"If the carriers haven’t realized that one of their businesses is about connecting people with each other, and increasingly those people don’t care about the individual method -- they just want to communicate with the people they care about, love, do business with, whatever -- then their head is in the sand," Golvin says.

— Sarah Reedy, Senior Reporter, Light Reading Mobile

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sarahthomas1011
sarahthomas1011
12/5/2012 | 4:25:31 PM
re: Google Gives Telcos a Wakeup Call


Google says that over 1 million calls have already been placed with Google Voice

Pete Baldwin
Pete Baldwin
12/5/2012 | 4:25:30 PM
re: Google Gives Telcos a Wakeup Call


999,900 of them consisted of, "Dude! I'm using Google Voice!"

Jeff Baumgartner
Jeff Baumgartner
12/5/2012 | 4:25:29 PM
re: Google Gives Telcos a Wakeup Call


There's something to that. I remember calling friends on my dad's car phone in the 1980s just to tell them I was calling them on a car phone.... for 50 cents a minute.  And it came with a base station that took up a nice chunk of trunk real estate.  JB

jwmarc123
jwmarc123
12/5/2012 | 4:25:26 PM
re: Google Gives Telcos a Wakeup Call


What is nice is that when I call out now the caller ID shows that it is from my goggle voice account  ( my assigned nos.)... B4 it showed the trunk facility nos. and allot of people dismissed the call... Hey Google give a year of free calling like Skype did years ago!!

sarahthomas1011
sarahthomas1011
12/5/2012 | 4:25:26 PM
re: Google Gives Telcos a Wakeup Call


IDC analyst Stephane Teral made a good point that the appeal of this would be greater if Gmail was more easily accessible on mobile phones and you could use it there. But, as is, it's limited to Gmail users in the US, so it won't have a huge effect.


[As a side note, I remember being really upset when my carpool friend asked where my dad's carphone was, and I had to admit he didn't have one. They were expensive!]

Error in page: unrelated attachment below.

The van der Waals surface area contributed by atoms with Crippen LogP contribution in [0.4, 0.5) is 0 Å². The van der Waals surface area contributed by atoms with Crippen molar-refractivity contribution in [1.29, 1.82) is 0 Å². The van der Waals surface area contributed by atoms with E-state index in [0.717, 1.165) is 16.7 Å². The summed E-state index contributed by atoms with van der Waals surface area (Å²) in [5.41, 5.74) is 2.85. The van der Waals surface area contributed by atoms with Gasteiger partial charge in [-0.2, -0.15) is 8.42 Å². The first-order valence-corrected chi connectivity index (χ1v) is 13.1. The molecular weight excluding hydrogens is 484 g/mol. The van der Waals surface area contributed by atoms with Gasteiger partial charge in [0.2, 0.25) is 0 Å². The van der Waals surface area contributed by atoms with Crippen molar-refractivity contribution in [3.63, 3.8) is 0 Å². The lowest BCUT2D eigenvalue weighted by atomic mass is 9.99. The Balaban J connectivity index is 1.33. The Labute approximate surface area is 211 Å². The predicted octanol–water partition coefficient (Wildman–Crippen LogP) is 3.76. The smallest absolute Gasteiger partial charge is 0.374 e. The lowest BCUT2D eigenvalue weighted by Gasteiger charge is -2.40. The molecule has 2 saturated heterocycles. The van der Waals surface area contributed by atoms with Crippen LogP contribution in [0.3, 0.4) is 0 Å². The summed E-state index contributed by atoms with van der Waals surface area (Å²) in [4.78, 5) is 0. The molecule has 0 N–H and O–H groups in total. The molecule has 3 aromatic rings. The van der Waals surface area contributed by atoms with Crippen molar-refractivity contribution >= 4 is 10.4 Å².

sarahthomas1011
sarahthomas1011
12/5/2012 | 4:25:23 PM
re: Google Gives Telcos a Wakeup Call


He was looking at it from a global basis, and his point was that this is a wireline play while all the action is on the wireless front. Does the calling service work from your Android phone? Doesn't on mine.

paolo.franzoi
paolo.franzoi
12/5/2012 | 4:25:23 PM
re: Google Gives Telcos a Wakeup Call


 


I am guessing that you and your analysts do not have Android phones?


Gmail is about as integrated on my G1 as I can imagine.


seven


 

paolo.franzoi
paolo.franzoi
12/5/2012 | 4:25:22 PM
re: Google Gives Telcos a Wakeup Call


 


I use the dialpad?  It doesn't really make sense on a phone to go to a mail program to dial a phone that has a dialpad.  The one thing they might do is have a way of using the Google Voice number as your dialing party number.


 


seven


 

rjmcmahon
rjmcmahon
12/5/2012 | 4:25:21 PM
re: Google Gives Telcos a Wakeup Call


It won't be integrated well into android until after VZ and GOOG have worked out their revenue share deal.

quicktime
quicktime
12/5/2012 | 4:25:16 PM
re: Google Gives Telcos a Wakeup Call


Lol, in telecom,  such service exists a few years ago.


The connection time is long, and I don't feel the experience is exciting.


As to embedthe VOIP into gmail, I don't understand how google's


genius engineers  come out this idea,  maybe young fans


will buy it, but I am still used to skype and also won't call while


I am reading the E-mail.


Also, not sure how telcom companies could co-operate with


Google on this business. Without a good revenue-share model,


telcoms will yield their interest and open their network to Google?


Nobody will think so unless Google build their own network infrastructure


--;)